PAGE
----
Editor's note: This article originally appeared on Poe Center for Health Education's website. The Raleigh-based nonprofit offers a variety of virtual programs for kids, families and adults about healthy living.
For many people, there is nothing like an ice cold soda to “quench” their thirst on a hot day or a hot chocolate to warm you up on a cold evening. When it comes to taking care of our teeth and the rest of our bodies, sometimes we tend to focus on the foods we eat and forget that what we drink is just as important.
The Centers for Disease Control and Prevention states that “sugar-sweetened beverages are the leading sources of added sugar in the American diet.” Beverages such as sodas, fruit-flavored juices, sports drinks, and sweetened coffees or tea can also have serious effects on your teeth. Why does it matter? The sugar and acid in many of these types of drinks break down the hard, protective, outer layer of teeth called enamel. When the enamel breaks down, cavities can form. As we celebrate Children’s Dental Health Month in February, let’s talk about three key things to keep in mind when rethinking what you drink for a healthy smile.
You’ve likely heard that water is the best choice for a body healthy. Drinking water helps your teeth for specific reasons. When it comes from a safe source, drinking tap water helps protect your teeth from cavities with a mineral called fluoride. Fluoride can also be found in most toothpaste. Drinking plain water also helps to wash away leftover foods and cavity-causing bacteria left on teeth, leaving your mouth a little cleaner after you eat.
Read the fine print on “healthy” drinks
If eliminating all sugary drinks from your diet is challenging, start small by taking a closer look at the sugars in your favorite sugar-sweetened beverage. Checking the sugar on the nutrition facts label of your drinks can help you when comparing drink options, especially those that claim to be healthy. Even if it’s made with 100% fruit juice, juices and smoothies tend to be higher in sugar and calories when compared to eating the actual fruit. You may be surprised to find that one glass of fruit juice can have almost as much sugar as a glass of soda. The American Academy of Pediatrics recommends that children under one should not have fruit juice at all and children ages 7-18 years old should limit juice to eight ounces or one cup a day. For adults, the USDA suggests that sugar makes up no more than 10% of your daily diet or about 12 teaspoons for a 2,000-calorie diet.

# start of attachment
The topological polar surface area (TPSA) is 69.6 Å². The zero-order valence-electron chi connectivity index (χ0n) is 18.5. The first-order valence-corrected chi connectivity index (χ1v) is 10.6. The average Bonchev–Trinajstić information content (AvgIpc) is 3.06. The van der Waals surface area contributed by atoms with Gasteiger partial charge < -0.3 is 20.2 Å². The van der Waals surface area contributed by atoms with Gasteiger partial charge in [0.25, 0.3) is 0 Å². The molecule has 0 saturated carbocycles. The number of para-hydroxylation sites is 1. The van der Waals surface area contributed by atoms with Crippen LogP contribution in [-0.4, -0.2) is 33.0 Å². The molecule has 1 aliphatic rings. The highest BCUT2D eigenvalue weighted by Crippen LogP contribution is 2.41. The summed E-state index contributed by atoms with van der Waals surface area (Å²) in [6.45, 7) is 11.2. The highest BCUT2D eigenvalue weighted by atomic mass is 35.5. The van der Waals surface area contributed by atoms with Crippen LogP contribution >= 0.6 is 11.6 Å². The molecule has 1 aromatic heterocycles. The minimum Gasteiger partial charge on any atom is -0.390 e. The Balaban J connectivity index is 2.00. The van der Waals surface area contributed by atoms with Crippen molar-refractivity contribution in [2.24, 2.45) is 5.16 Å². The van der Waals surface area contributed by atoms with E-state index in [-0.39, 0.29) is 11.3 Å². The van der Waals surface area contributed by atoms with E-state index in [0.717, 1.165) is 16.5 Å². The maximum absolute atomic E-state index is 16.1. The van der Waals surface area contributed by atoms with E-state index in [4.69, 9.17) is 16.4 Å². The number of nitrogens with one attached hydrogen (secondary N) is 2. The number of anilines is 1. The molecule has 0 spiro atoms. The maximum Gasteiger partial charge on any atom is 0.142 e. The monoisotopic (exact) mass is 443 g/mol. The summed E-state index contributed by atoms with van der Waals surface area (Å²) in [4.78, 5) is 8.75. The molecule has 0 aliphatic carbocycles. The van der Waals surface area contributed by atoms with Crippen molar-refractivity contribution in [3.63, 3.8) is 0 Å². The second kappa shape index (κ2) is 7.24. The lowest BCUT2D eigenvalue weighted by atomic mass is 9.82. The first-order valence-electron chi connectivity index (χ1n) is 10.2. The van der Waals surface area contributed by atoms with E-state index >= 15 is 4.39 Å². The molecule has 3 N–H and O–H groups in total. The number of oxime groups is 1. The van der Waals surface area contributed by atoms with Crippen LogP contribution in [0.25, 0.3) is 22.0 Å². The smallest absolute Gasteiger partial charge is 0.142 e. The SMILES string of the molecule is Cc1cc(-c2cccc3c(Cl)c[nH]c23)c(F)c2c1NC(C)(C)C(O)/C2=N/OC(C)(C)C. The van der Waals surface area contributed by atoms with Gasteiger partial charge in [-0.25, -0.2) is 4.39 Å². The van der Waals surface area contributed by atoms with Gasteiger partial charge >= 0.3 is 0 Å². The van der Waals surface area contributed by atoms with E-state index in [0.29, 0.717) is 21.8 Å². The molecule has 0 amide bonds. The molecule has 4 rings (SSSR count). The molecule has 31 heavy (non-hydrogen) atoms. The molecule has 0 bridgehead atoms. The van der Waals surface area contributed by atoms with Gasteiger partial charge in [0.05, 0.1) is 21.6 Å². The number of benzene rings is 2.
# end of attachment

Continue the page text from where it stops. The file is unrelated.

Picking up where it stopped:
Sports drinks are meant to help replenish important fluids lost during intense exercise. Many sports drinks contain vitamins and carbohydrates in the form of sugar. For non-athletes, sports drinks are just another sugary drink. Research has shown that drinking too many of these drinks, especially when not involved with high-intensity exercise, can lead to a higher risk of health problems, including dental cavities. When participating in regular exercise, water is the best choice to stay hydrated and maintain physical endurance.
Cutting out sweet tea or your favorite soda all together can be a challenge, and making a lasting change does not happen overnight. Start with small changes to the drinks you already enjoy. You can add flavor to your drinks without adding all the sugar. Flavoring water with fruits or adding a splash of 100% juice to sparkling water keeps some of the bubbles and flavor you may look for from sodas and juices. Also, try slowly reducing the amount of sugar and flavored creams you add to coffees and teas until you can eliminate them completely. These changes can help make the transition to drinking fewer sugar-sweetened beverages a little easier, while still enjoying what you like.
Remembering these tips as you continue making healthy choices about what to drink does not excuse you from keeping up with your oral-hygiene routine. Brush your teeth at least two times a day for two minutes. Floss at least once a day, and if you are able, visit the dentist for check-ups twice a year. Making healthy choices about what you drink can have lasting benefits not just for your teeth, but for your entire body.